Forgiveness enables us to escape the death that comes through sin and evil and pass from death to life. Escaping the death that comes about through sin and evil, we not only return to life but also invite the possibility of new life.21 As it is through love for one another that we pass “from death to life” (1 Jn. 3:14, NRSV), to struggle for relentless love through forgiveness and reconciliation is to embrace the abundant life promised by the Christian gospel (John 10:10). It is a way in which we reclaim life from all of the myriad forces that would rob us of it. Forgiveness is, in effect, the means by which we bring about our own spiritual resurrection. This imagery points to Jesus Christ who pleads from the cross for the forgiveness of those that kill him (Luke 23:34), pushing back against evil and destruction. In this exemplary instance, forgiveness actively resists the passivity of suffering and manifests that love is in fact stronger than death by refusing to relinquish love and thereby succumb to sin even in the face of death (see Song 8:6). Merciful love, not sin, has the final word in Christ’s mortal life, and this ought to inform how followers of Christ live out their lives as well.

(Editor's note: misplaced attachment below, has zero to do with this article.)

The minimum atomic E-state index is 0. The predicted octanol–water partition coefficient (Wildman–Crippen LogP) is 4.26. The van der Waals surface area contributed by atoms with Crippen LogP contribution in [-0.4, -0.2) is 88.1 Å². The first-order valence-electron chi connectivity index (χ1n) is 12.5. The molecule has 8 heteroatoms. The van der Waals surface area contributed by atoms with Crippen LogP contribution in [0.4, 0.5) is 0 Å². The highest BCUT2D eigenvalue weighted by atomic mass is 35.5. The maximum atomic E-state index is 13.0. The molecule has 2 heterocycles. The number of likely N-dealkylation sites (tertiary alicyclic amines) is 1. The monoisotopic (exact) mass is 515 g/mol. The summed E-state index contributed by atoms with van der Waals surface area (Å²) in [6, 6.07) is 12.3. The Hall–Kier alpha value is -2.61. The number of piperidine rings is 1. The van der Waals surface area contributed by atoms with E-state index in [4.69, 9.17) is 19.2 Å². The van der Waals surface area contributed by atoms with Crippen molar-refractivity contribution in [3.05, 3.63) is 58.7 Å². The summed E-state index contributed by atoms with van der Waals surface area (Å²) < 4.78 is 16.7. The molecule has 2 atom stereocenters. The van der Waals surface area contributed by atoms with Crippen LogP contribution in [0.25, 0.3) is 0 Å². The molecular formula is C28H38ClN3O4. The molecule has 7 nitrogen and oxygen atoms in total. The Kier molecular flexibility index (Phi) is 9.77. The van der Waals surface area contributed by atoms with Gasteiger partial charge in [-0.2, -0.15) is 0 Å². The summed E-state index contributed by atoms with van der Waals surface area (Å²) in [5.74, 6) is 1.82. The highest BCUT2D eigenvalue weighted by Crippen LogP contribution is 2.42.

Forgiveness makes it possible to see others and ourselves not as static and trapped but as susceptible to renewal and worthy of love. Simone Weil observes, “Men owe us what we imagine they will give us. We must forgive them this debt. To accept the fact that they are other than the creatures of our imagination is to imitate the renunciation of God. I also am other than what I imagine myself to be. To know this is forgiveness.”22 Forgiveness involves seeing ourselves and others as what we are: fallible human beings rather than idealized versions of ourselves that can exist only in our minds. This demands that we take responsibility for how we see ourselves and others, acknowledging that seeing itself entails an act of volition. Philosopher Jean-Paul Sartre articulates that when I am seen, I am a defenseless creature in the face of the other’s infinite freedom. Objectified by the look of the other, I experience myself as fixed in my place in the world.23 In light of this insight about the fixity involved in being seen, we might say that when one asks for forgiveness, one asks to be seen differently: not just as a wrongdoer but as someone who has, by way of repentance, transcended those acts and is no longer identical with the one who committed the wrong.24 Similarly, self-forgiveness is less a matter of altering one’s perspective about what has taken place than it is a matter of interpreting oneself differently.25 Some self-reproach about past mistakes may remain and even be in order, and yet forgiveness mitigates the power of those mistakes, so that we “can now live well enough.”26 Insofar as we have a “decision to make about how to see,”27 we can come to see ourselves and others with more love and compassion, as fundamentally good and fully accountable for the evils we commit, with an understanding that we have the agency to change and become better as we repair the wrongs we commit against others and ourselves.